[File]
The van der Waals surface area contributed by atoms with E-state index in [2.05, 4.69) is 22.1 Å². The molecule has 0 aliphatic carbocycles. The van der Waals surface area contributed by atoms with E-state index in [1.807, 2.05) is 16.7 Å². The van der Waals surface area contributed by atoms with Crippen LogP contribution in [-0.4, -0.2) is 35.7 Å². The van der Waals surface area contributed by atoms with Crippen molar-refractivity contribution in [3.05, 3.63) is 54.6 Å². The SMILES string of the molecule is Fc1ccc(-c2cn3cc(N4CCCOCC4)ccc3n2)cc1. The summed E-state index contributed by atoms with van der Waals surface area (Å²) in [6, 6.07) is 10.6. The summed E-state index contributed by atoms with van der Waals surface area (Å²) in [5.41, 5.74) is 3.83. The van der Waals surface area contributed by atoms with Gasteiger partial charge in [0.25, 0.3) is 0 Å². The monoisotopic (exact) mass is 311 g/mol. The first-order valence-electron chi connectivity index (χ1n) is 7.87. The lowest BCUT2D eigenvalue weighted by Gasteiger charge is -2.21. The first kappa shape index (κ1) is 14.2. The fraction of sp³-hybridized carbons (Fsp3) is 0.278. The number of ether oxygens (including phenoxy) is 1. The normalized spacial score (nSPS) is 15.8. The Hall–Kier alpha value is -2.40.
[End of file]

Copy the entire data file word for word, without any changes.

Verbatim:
The van der Waals surface area contributed by atoms with E-state index in [2.05, 4.69) is 22.1 Å². The molecule has 0 aliphatic carbocycles. The van der Waals surface area contributed by atoms with E-state index in [1.807, 2.05) is 16.7 Å². The van der Waals surface area contributed by atoms with Crippen LogP contribution in [-0.4, -0.2) is 35.7 Å². The van der Waals surface area contributed by atoms with Crippen molar-refractivity contribution in [3.05, 3.63) is 54.6 Å². The SMILES string of the molecule is Fc1ccc(-c2cn3cc(N4CCCOCC4)ccc3n2)cc1. The summed E-state index contributed by atoms with van der Waals surface area (Å²) in [6, 6.07) is 10.6. The summed E-state index contributed by atoms with van der Waals surface area (Å²) in [5.41, 5.74) is 3.83. The van der Waals surface area contributed by atoms with Gasteiger partial charge in [0.25, 0.3) is 0 Å². The monoisotopic (exact) mass is 311 g/mol. The first-order valence-electron chi connectivity index (χ1n) is 7.87. The lowest BCUT2D eigenvalue weighted by Gasteiger charge is -2.21. The first kappa shape index (κ1) is 14.2. The fraction of sp³-hybridized carbons (Fsp3) is 0.278. The number of ether oxygens (including phenoxy) is 1. The normalized spacial score (nSPS) is 15.8. The Hall–Kier alpha value is -2.40.